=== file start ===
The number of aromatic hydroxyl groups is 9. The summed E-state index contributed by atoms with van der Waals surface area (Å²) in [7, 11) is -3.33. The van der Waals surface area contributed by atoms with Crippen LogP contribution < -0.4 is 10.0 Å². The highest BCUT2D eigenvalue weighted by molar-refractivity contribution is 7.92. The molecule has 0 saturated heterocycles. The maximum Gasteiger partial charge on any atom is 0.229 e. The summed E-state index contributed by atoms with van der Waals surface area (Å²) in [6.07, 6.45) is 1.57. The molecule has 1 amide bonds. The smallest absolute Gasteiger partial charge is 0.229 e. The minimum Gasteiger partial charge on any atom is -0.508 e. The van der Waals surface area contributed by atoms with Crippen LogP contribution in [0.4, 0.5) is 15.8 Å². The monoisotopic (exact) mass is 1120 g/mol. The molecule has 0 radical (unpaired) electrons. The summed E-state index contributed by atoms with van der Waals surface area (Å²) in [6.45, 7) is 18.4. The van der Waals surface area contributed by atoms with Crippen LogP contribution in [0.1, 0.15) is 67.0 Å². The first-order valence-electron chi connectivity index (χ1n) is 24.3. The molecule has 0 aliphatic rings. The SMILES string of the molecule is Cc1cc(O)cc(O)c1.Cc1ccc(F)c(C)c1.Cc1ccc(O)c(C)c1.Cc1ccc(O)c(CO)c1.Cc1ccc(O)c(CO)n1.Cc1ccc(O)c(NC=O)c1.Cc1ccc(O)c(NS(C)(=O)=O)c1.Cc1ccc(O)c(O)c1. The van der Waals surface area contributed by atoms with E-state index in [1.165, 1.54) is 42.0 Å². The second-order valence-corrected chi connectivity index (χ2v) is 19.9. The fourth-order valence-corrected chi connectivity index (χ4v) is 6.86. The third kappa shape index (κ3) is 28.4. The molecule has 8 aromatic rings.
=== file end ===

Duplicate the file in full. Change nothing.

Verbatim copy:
The number of aromatic hydroxyl groups is 9. The summed E-state index contributed by atoms with van der Waals surface area (Å²) in [7, 11) is -3.33. The van der Waals surface area contributed by atoms with Crippen LogP contribution < -0.4 is 10.0 Å². The highest BCUT2D eigenvalue weighted by molar-refractivity contribution is 7.92. The molecule has 0 saturated heterocycles. The maximum Gasteiger partial charge on any atom is 0.229 e. The summed E-state index contributed by atoms with van der Waals surface area (Å²) in [6.07, 6.45) is 1.57. The molecule has 1 amide bonds. The smallest absolute Gasteiger partial charge is 0.229 e. The minimum Gasteiger partial charge on any atom is -0.508 e. The van der Waals surface area contributed by atoms with Crippen LogP contribution in [0.4, 0.5) is 15.8 Å². The monoisotopic (exact) mass is 1120 g/mol. The molecule has 0 radical (unpaired) electrons. The summed E-state index contributed by atoms with van der Waals surface area (Å²) in [6.45, 7) is 18.4. The van der Waals surface area contributed by atoms with Crippen LogP contribution in [0.1, 0.15) is 67.0 Å². The first-order valence-electron chi connectivity index (χ1n) is 24.3. The molecule has 0 aliphatic rings. The SMILES string of the molecule is Cc1cc(O)cc(O)c1.Cc1ccc(F)c(C)c1.Cc1ccc(O)c(C)c1.Cc1ccc(O)c(CO)c1.Cc1ccc(O)c(CO)n1.Cc1ccc(O)c(NC=O)c1.Cc1ccc(O)c(NS(C)(=O)=O)c1.Cc1ccc(O)c(O)c1. The van der Waals surface area contributed by atoms with E-state index in [1.165, 1.54) is 42.0 Å². The second-order valence-corrected chi connectivity index (χ2v) is 19.9. The fourth-order valence-corrected chi connectivity index (χ4v) is 6.86. The third kappa shape index (κ3) is 28.4. The molecule has 8 aromatic rings.